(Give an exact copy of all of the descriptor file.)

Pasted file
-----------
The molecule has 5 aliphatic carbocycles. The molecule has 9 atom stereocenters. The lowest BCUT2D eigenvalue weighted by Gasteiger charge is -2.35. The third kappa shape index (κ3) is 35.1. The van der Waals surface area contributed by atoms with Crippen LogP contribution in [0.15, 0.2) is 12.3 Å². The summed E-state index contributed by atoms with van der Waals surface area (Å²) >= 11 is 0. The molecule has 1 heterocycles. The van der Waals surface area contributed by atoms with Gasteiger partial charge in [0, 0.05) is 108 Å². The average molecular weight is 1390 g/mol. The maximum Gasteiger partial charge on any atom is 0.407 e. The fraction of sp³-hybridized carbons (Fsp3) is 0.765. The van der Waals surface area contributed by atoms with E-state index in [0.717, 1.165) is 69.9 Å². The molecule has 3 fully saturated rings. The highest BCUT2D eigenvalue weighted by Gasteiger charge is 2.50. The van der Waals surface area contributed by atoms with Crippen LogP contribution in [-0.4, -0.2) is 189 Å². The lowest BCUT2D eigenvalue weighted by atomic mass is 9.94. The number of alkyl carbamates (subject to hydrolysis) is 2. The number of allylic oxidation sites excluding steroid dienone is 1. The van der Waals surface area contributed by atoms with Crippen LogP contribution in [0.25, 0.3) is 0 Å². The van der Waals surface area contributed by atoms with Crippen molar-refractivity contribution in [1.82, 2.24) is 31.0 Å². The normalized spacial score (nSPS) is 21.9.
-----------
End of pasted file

The molecule has 5 aliphatic carbocycles. The molecule has 9 atom stereocenters. The lowest BCUT2D eigenvalue weighted by Gasteiger charge is -2.35. The third kappa shape index (κ3) is 35.1. The van der Waals surface area contributed by atoms with Crippen LogP contribution in [0.15, 0.2) is 12.3 Å². The summed E-state index contributed by atoms with van der Waals surface area (Å²) >= 11 is 0. The molecule has 1 heterocycles. The van der Waals surface area contributed by atoms with Gasteiger partial charge in [0, 0.05) is 108 Å². The average molecular weight is 1390 g/mol. The maximum Gasteiger partial charge on any atom is 0.407 e. The fraction of sp³-hybridized carbons (Fsp3) is 0.765. The van der Waals surface area contributed by atoms with E-state index in [0.717, 1.165) is 69.9 Å². The molecule has 3 fully saturated rings. The highest BCUT2D eigenvalue weighted by Gasteiger charge is 2.50. The van der Waals surface area contributed by atoms with Crippen LogP contribution in [-0.4, -0.2) is 189 Å². The lowest BCUT2D eigenvalue weighted by atomic mass is 9.94. The number of alkyl carbamates (subject to hydrolysis) is 2. The number of allylic oxidation sites excluding steroid dienone is 1. The van der Waals surface area contributed by atoms with Crippen LogP contribution in [0.25, 0.3) is 0 Å². The van der Waals surface area contributed by atoms with Crippen molar-refractivity contribution in [1.82, 2.24) is 31.0 Å². The normalized spacial score (nSPS) is 21.9.